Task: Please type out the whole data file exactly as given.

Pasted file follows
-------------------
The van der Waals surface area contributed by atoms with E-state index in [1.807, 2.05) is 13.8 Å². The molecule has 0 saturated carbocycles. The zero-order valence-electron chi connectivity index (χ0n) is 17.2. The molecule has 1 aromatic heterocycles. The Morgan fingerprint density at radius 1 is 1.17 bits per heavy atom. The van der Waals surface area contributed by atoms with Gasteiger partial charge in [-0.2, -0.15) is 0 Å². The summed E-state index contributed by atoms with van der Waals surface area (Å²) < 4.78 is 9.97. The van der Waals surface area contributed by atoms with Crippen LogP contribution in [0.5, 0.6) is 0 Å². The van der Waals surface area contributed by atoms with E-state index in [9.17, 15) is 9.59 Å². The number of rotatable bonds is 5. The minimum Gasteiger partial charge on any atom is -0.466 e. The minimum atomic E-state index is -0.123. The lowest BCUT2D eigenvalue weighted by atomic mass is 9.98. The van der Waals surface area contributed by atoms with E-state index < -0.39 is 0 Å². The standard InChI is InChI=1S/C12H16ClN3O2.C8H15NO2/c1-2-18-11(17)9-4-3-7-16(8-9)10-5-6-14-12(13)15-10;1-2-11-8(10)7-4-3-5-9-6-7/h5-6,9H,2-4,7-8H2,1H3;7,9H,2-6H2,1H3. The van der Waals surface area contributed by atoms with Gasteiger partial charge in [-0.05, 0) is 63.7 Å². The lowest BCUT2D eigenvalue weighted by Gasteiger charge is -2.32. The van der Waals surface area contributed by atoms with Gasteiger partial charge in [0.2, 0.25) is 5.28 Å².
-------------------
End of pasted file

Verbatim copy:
The van der Waals surface area contributed by atoms with E-state index in [1.807, 2.05) is 13.8 Å². The molecule has 0 saturated carbocycles. The zero-order valence-electron chi connectivity index (χ0n) is 17.2. The molecule has 1 aromatic heterocycles. The Morgan fingerprint density at radius 1 is 1.17 bits per heavy atom. The van der Waals surface area contributed by atoms with Gasteiger partial charge in [-0.2, -0.15) is 0 Å². The summed E-state index contributed by atoms with van der Waals surface area (Å²) < 4.78 is 9.97. The van der Waals surface area contributed by atoms with Crippen LogP contribution in [0.5, 0.6) is 0 Å². The van der Waals surface area contributed by atoms with E-state index in [9.17, 15) is 9.59 Å². The number of rotatable bonds is 5. The minimum Gasteiger partial charge on any atom is -0.466 e. The minimum atomic E-state index is -0.123. The lowest BCUT2D eigenvalue weighted by atomic mass is 9.98. The van der Waals surface area contributed by atoms with E-state index < -0.39 is 0 Å². The standard InChI is InChI=1S/C12H16ClN3O2.C8H15NO2/c1-2-18-11(17)9-4-3-7-16(8-9)10-5-6-14-12(13)15-10;1-2-11-8(10)7-4-3-5-9-6-7/h5-6,9H,2-4,7-8H2,1H3;7,9H,2-6H2,1H3. The van der Waals surface area contributed by atoms with Gasteiger partial charge in [-0.05, 0) is 63.7 Å². The lowest BCUT2D eigenvalue weighted by Gasteiger charge is -2.32. The van der Waals surface area contributed by atoms with Gasteiger partial charge in [0.2, 0.25) is 5.28 Å².